This post comes in celebration of LGBT History Month.
Hi, my name is Rodd Klever. I am 34. I am an open black gay man. I am born and raised from the DC Metro area. I am one of eight, an uncle, grand uncle, and friend.
In recent months I have started contemplate my place in the gay universe and where did I exactly fit in. I know that I prefer a romantic and sexual interaction with men exclusively, but what does it mean to me to be gay exactly?
Being gay can be so many things in this day and age, but is so confining. I think because I have learned tolerance on all ends of this lifestyle. I remember when I started going to my first gay clubs and I was only eighteen. I was terrible afraid of everything. I remember the guys that would come onto me; I remember seeing my first drag queen, then my first transsexual. I remember feeling so awkward especially because I hung out with a lot of dom lesbians and lesbian clubs (those were the days). I do remember meeting my first best gay friend and hanging with him at clubs Thursdays to Tuesdays during the warmest times of the year and wearing half naked outfits and cowboy hats and fishnet tops with leather pants and properly placed safety pins. I’m sitting here smiling now because I remember how innocent those times were. I remember going to the club and dancing the night away with no alcohol in my system. I was off pure endorphins and the lovely fun factor. Life was so good.
Then things got weird.
Friends fell out, I haphazardly lost my virginity at 21 and 9 months (LOL), friends became HIV positive, and I was a victim of a vicious prank that had guys thinking I was an escort and calling me all hours of the day and night. Then the sex parties, the black gay prides, and several lovers. I even experienced my first break up around 24. My mid-twenties were like some backlash to balance out all the fun I had. It wasn’t fun anymore. I disappear for years like around 26. I made seldom visits to the club; I didn’t keep many gay male friends. I couldn’t sustain them for two reasons, either they were too competitive and insecure or they had their own set of friends and it was no room for me and I wasn’t in the mood to audition to be a friend either. Just as I formed my own niche I found myself to be more out of the loop and an outcast. Then around 27 I moved out on my own and no sooner I started a three year relationship with a closeted bi gentleman. He was my world and the valid, if not necessary turning point in my life, I owe him for who I am today. He helped me to find the balance between my sexuality and person I was before I was gay. It’s like I amalgamated the best of my past and my present in this awesome guy.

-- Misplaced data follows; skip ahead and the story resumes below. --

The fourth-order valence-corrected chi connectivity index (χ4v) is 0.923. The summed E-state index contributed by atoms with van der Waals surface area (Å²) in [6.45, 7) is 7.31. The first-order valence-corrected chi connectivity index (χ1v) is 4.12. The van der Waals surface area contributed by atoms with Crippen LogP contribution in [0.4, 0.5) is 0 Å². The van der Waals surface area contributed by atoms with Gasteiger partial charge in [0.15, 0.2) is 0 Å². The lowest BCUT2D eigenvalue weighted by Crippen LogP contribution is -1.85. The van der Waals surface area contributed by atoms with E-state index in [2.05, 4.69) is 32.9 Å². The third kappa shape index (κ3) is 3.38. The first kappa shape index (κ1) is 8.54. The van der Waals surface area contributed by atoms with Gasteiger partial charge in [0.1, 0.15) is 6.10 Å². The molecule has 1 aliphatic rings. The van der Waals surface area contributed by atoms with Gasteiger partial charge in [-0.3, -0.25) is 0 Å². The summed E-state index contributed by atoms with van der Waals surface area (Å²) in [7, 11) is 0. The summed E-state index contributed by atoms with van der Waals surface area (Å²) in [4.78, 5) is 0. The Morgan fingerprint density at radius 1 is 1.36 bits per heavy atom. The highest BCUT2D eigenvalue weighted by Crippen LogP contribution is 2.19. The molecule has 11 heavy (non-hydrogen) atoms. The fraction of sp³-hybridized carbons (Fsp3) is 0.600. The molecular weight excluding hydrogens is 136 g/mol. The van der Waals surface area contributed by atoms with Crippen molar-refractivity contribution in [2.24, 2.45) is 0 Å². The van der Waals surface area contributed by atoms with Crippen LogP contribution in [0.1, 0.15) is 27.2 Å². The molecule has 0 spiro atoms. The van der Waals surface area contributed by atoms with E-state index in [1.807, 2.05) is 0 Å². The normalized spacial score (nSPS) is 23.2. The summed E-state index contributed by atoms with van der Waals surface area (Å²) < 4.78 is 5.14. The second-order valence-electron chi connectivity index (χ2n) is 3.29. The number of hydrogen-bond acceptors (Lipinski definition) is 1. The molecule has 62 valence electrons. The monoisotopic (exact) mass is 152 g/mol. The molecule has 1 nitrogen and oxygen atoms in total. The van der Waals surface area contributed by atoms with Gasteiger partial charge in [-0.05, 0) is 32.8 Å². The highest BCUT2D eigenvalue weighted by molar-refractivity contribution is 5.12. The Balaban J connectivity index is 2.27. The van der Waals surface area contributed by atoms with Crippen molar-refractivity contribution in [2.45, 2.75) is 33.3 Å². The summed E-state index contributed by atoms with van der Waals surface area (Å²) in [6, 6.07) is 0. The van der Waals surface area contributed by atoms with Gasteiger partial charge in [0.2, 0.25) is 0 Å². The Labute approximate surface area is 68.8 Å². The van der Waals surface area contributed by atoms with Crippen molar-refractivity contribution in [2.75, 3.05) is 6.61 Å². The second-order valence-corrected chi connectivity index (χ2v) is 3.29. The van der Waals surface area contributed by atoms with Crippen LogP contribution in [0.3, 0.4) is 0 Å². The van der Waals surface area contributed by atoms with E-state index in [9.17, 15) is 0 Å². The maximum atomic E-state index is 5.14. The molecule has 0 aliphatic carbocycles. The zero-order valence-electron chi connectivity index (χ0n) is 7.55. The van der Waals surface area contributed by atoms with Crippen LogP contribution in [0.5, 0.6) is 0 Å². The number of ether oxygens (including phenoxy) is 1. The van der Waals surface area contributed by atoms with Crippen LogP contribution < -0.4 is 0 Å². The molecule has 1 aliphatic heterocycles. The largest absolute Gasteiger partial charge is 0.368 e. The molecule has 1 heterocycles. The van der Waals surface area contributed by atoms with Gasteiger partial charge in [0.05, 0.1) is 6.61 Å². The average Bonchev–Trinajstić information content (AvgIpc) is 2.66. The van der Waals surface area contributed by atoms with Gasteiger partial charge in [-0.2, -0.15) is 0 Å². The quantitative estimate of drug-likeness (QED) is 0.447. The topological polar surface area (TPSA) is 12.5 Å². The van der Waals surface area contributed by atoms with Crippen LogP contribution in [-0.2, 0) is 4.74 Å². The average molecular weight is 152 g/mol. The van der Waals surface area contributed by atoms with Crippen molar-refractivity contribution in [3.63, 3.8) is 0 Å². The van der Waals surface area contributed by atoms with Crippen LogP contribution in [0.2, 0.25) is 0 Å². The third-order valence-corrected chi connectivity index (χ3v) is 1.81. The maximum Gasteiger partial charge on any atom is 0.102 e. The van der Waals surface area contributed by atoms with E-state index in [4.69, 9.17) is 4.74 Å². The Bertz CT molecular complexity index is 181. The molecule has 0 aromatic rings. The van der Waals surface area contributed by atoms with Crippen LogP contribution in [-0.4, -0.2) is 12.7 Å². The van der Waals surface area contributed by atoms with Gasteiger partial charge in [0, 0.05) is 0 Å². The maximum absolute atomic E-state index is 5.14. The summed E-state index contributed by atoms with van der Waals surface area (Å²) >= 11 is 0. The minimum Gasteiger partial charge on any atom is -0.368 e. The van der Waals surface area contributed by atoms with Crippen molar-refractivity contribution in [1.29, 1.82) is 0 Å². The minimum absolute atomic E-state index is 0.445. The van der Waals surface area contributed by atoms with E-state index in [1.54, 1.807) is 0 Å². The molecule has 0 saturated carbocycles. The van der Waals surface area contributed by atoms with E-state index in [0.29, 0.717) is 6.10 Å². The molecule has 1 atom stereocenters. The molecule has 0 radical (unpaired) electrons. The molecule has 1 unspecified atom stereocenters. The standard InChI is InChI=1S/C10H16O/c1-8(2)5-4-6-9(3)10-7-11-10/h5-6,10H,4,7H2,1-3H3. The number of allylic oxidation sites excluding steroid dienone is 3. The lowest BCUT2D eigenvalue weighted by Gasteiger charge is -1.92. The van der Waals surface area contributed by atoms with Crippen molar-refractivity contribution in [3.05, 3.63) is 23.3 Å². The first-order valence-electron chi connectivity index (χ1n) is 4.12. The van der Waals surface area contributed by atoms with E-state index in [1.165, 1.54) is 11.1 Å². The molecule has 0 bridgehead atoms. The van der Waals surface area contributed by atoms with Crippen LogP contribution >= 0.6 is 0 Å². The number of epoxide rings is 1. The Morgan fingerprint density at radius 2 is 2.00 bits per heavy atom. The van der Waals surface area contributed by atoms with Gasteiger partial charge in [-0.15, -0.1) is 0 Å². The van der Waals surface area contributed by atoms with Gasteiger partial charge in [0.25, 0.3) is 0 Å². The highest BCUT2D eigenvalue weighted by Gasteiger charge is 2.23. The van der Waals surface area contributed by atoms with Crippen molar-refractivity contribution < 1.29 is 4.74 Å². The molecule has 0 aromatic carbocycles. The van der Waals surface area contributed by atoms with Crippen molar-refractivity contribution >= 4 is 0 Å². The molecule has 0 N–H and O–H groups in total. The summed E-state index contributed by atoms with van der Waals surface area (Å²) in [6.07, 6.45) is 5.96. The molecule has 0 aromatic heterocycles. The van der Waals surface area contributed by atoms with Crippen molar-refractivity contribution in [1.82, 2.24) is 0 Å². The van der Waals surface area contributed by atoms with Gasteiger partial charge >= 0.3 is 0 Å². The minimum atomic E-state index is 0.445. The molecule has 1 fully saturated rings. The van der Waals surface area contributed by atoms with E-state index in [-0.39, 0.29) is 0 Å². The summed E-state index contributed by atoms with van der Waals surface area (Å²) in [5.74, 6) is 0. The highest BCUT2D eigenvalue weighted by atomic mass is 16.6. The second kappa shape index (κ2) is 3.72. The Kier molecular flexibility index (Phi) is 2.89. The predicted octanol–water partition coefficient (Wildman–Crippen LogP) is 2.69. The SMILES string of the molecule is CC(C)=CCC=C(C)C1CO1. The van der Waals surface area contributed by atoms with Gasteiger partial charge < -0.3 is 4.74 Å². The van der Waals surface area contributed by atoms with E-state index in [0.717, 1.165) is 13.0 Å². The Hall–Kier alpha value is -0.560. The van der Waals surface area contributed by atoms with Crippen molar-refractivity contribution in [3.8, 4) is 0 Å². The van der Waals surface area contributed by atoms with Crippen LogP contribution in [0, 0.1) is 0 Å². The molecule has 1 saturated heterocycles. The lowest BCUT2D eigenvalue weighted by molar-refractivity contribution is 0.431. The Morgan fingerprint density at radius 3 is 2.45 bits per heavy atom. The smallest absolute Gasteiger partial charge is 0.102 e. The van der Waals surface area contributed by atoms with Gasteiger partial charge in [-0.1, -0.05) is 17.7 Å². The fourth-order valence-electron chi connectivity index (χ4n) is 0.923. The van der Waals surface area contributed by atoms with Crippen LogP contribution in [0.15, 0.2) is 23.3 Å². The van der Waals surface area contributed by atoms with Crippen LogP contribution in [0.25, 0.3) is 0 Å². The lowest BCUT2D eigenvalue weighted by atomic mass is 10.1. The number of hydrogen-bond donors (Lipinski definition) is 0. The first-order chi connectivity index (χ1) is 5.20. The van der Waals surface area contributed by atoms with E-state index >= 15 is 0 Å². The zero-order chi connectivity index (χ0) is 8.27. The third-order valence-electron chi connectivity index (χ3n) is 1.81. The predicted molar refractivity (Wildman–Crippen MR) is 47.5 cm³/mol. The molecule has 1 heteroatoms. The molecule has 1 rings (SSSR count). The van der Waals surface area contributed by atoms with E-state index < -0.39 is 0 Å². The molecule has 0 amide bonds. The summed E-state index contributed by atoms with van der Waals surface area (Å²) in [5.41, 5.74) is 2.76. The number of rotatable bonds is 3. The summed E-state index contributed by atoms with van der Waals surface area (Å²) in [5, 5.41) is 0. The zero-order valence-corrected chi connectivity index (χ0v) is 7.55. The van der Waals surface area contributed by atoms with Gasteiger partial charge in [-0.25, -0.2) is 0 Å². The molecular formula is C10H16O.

Then it got better.
I started to develop friendships again. I didn’t have the need to socialize at gay venues, but I came out the house more. I found joy in simplicity. I uneventfully and amicably split from him, but it’s not a day I don’t think of what he did for me. We split on the eve of my 30th year on this year. I had cut my locs off and was moving again to save and work on my finances. I worked out, built this blog and identity and fast forward to 4 years later I am asking the question of all questions now. Who am I?
Being gay is lot deeper than sex, friends, clubs, prides, or lovers. I have experienced and seen a lot and loved it all. Being gay only minimizes who I am in the world. I prefer to associate myself with being LGBT. I love all aspects of the gay community and we all a necessary part of it regardless of how we want to be identified. Whether if we are lesbian, gay, bisexual, transsexual, pansexual, queer, masculine, feminine, Male to Female, Female to Male, dom, studs, butch, or non-identifying. We are all a part of this amazing world and undoubtable movement. We have to stand by each other and affirm that we belong and regardless of our race, gender, or geographical location we all are important.